The next morning, still digesting four pounds of dinner, I headed off to the airport and a 40-minute flight south. I caught a quick shuttle over to the Sheraton, and started setting up my gear. The Sheraton was everything I wanted, in other words, a Sheraton, and I had a bonus view of the harbor.

Mar del Plata – fishing hub and navy base.

Once I had all my rigs checked and re-checked, I wandered into the local shopping district. Mar del Plata is a lovely little seaside resort town, a popular vacation spot for Argentinians, and it had a fabulous array of restaurants. Yes, I had another steak. Note for Argentina travelers – if you are going to need a fair amount of Pesos, get them in the US, at your bank if possible. ATMs here have a ridiculously small limit, and then charge you a service fee for every transaction. So if you can only get 40 bucks at a time, and you need 400, you’ll pay $50 in service fees. Not cool.

Morning broke with scattered clouds – and whitecaps.

At least the sky wasn’t red.

Captain Mariano picked me up at the appointed hour, and through Franco, the deckhand, he communicated that going offshore wasn’t going to work. We would take their big boat to give us the smoothest ride possible, and spend the day fishing inshore for what they hoped would be a variety of species, including the possibility of some big sharks (catch and release of course.)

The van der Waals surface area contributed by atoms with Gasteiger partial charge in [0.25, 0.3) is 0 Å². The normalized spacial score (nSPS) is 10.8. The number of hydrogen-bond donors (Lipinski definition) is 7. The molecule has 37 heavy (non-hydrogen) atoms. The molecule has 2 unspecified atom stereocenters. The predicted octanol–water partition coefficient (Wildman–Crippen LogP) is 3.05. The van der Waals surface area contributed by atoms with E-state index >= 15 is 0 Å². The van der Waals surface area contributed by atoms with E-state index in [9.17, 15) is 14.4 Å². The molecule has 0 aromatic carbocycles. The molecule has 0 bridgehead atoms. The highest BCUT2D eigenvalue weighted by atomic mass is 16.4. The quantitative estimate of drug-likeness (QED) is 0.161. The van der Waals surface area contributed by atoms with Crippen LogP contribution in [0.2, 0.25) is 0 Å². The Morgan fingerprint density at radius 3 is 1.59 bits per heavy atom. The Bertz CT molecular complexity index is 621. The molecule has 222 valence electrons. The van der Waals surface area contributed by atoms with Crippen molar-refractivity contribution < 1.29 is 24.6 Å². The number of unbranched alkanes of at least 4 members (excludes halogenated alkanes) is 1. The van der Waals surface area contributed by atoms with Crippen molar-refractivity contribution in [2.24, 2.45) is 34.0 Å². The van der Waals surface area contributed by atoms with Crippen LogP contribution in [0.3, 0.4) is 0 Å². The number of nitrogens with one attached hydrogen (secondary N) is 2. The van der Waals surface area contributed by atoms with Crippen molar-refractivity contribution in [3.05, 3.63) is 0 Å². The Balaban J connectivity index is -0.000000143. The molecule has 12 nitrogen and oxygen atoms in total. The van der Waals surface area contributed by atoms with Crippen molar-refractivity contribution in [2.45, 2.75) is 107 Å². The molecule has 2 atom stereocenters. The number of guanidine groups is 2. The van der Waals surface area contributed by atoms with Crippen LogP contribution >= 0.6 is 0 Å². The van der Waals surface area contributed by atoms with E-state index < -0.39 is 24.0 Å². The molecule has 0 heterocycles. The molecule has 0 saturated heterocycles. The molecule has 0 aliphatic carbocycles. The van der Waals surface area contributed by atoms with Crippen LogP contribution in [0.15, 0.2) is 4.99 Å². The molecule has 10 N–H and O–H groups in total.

The Sina Puro.

I’m not going to try to put lipstick on a seasick pig. It was rough out there – a sloppy, three-dimensional ride that could summon breakfast from the most experienced sailor. Still, I knew there were new fish out there that needed catching. A few miles north, we anchored in 20 feet of water. The wind and tide were both behind us, so it was stable enough to fish. The crew put out some big shark baits, and then I went to work with smaller setups. I started by bouncing cut shrimp along the bottom, and got hit immediately. After a short battle, I boated a small sea-trout-looking thing, which turned out to be a new species – the striped weakfish.

Interestingly, it is listed in as Stripped weakfish. This might be accurate – the fish was not wearing any clothes.

The next hit was much bigger – a very nice fight on my eight-pound spinning rod. It turned out to be an old favorite, the whitemouth croaker – a beast I had caught repeatedly up near Rio de Janeiro. The ones here were big – the three-pounder pictured below would have been in my top five ever in Guanabara. This was promising.

No, Charlie. That is not an Atlantic croaker.

Franco the deckhand informed me that there were some pejerrey in the area – silversides that are quite similar to the jacksmelt we catch in California. They require the same type of awkward, long float rig, but they bit quickly and I was up two species for the day.